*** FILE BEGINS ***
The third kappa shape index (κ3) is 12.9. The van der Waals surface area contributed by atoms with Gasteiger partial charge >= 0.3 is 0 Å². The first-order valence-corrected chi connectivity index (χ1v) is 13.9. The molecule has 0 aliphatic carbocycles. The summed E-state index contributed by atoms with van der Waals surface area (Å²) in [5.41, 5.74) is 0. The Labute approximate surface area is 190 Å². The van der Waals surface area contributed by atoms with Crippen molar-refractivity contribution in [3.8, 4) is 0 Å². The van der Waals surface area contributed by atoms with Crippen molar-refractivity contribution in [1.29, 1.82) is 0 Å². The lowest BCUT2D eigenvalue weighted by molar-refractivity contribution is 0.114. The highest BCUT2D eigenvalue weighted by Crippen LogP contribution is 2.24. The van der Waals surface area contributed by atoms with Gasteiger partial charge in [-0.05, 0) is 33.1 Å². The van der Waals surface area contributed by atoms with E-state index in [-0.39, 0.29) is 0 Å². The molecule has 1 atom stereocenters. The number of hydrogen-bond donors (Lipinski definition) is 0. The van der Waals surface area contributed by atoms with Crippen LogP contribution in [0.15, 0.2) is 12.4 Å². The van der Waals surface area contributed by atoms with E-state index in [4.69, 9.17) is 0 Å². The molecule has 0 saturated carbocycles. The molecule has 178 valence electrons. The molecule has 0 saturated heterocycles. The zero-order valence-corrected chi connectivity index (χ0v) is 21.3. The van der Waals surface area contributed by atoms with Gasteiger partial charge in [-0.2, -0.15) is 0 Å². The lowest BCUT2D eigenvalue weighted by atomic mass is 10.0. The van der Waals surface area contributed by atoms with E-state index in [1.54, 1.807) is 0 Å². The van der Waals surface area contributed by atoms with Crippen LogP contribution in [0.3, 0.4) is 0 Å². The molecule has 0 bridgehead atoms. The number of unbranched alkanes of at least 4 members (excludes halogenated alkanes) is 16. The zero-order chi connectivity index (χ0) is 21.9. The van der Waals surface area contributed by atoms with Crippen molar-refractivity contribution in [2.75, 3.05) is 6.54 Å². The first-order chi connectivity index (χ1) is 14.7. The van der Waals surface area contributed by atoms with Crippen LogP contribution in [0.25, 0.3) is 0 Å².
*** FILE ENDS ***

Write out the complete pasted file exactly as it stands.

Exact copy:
The third kappa shape index (κ3) is 12.9. The van der Waals surface area contributed by atoms with Gasteiger partial charge >= 0.3 is 0 Å². The first-order valence-corrected chi connectivity index (χ1v) is 13.9. The molecule has 0 aliphatic carbocycles. The summed E-state index contributed by atoms with van der Waals surface area (Å²) in [5.41, 5.74) is 0. The Labute approximate surface area is 190 Å². The van der Waals surface area contributed by atoms with Crippen molar-refractivity contribution in [3.8, 4) is 0 Å². The van der Waals surface area contributed by atoms with Crippen molar-refractivity contribution in [1.29, 1.82) is 0 Å². The lowest BCUT2D eigenvalue weighted by molar-refractivity contribution is 0.114. The highest BCUT2D eigenvalue weighted by Crippen LogP contribution is 2.24. The van der Waals surface area contributed by atoms with Gasteiger partial charge in [-0.05, 0) is 33.1 Å². The van der Waals surface area contributed by atoms with E-state index in [-0.39, 0.29) is 0 Å². The molecule has 1 atom stereocenters. The number of hydrogen-bond donors (Lipinski definition) is 0. The van der Waals surface area contributed by atoms with Crippen LogP contribution in [0.15, 0.2) is 12.4 Å². The van der Waals surface area contributed by atoms with E-state index in [4.69, 9.17) is 0 Å². The molecule has 0 saturated carbocycles. The molecule has 178 valence electrons. The molecule has 0 saturated heterocycles. The zero-order valence-corrected chi connectivity index (χ0v) is 21.3. The van der Waals surface area contributed by atoms with Gasteiger partial charge in [-0.2, -0.15) is 0 Å². The lowest BCUT2D eigenvalue weighted by atomic mass is 10.0. The van der Waals surface area contributed by atoms with E-state index in [1.54, 1.807) is 0 Å². The van der Waals surface area contributed by atoms with Crippen LogP contribution in [0.3, 0.4) is 0 Å². The molecule has 0 bridgehead atoms. The number of unbranched alkanes of at least 4 members (excludes halogenated alkanes) is 16. The zero-order chi connectivity index (χ0) is 21.9. The van der Waals surface area contributed by atoms with Crippen molar-refractivity contribution in [2.75, 3.05) is 6.54 Å². The first-order chi connectivity index (χ1) is 14.7. The van der Waals surface area contributed by atoms with Crippen LogP contribution in [0.25, 0.3) is 0 Å².